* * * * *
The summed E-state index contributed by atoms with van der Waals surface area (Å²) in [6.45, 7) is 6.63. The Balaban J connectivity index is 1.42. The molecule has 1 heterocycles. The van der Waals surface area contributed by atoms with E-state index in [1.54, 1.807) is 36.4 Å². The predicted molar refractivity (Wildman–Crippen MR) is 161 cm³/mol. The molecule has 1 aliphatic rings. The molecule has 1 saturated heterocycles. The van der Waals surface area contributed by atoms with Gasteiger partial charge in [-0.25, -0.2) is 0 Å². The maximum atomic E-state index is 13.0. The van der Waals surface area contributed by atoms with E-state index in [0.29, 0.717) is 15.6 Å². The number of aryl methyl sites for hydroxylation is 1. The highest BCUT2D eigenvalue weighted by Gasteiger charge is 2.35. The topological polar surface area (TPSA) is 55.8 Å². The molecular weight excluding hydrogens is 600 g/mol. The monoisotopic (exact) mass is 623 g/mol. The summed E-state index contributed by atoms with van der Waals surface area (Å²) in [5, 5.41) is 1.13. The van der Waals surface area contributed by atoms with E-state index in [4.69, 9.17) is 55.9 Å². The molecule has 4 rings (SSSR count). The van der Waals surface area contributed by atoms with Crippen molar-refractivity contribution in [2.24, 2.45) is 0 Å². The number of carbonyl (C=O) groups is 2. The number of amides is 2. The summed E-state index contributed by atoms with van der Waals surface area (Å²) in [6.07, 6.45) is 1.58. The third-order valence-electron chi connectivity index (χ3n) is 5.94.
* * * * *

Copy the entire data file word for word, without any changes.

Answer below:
The summed E-state index contributed by atoms with van der Waals surface area (Å²) in [6.45, 7) is 6.63. The Balaban J connectivity index is 1.42. The molecule has 1 heterocycles. The van der Waals surface area contributed by atoms with E-state index in [1.54, 1.807) is 36.4 Å². The predicted molar refractivity (Wildman–Crippen MR) is 161 cm³/mol. The molecule has 1 aliphatic rings. The molecule has 1 saturated heterocycles. The van der Waals surface area contributed by atoms with Gasteiger partial charge in [-0.25, -0.2) is 0 Å². The maximum atomic E-state index is 13.0. The van der Waals surface area contributed by atoms with E-state index in [0.29, 0.717) is 15.6 Å². The number of aryl methyl sites for hydroxylation is 1. The highest BCUT2D eigenvalue weighted by Gasteiger charge is 2.35. The topological polar surface area (TPSA) is 55.8 Å². The molecular weight excluding hydrogens is 600 g/mol. The monoisotopic (exact) mass is 623 g/mol. The summed E-state index contributed by atoms with van der Waals surface area (Å²) in [5, 5.41) is 1.13. The van der Waals surface area contributed by atoms with E-state index in [4.69, 9.17) is 55.9 Å². The molecule has 4 rings (SSSR count). The van der Waals surface area contributed by atoms with Crippen molar-refractivity contribution in [2.24, 2.45) is 0 Å². The number of carbonyl (C=O) groups is 2. The number of amides is 2. The summed E-state index contributed by atoms with van der Waals surface area (Å²) in [6.07, 6.45) is 1.58. The third-order valence-electron chi connectivity index (χ3n) is 5.94.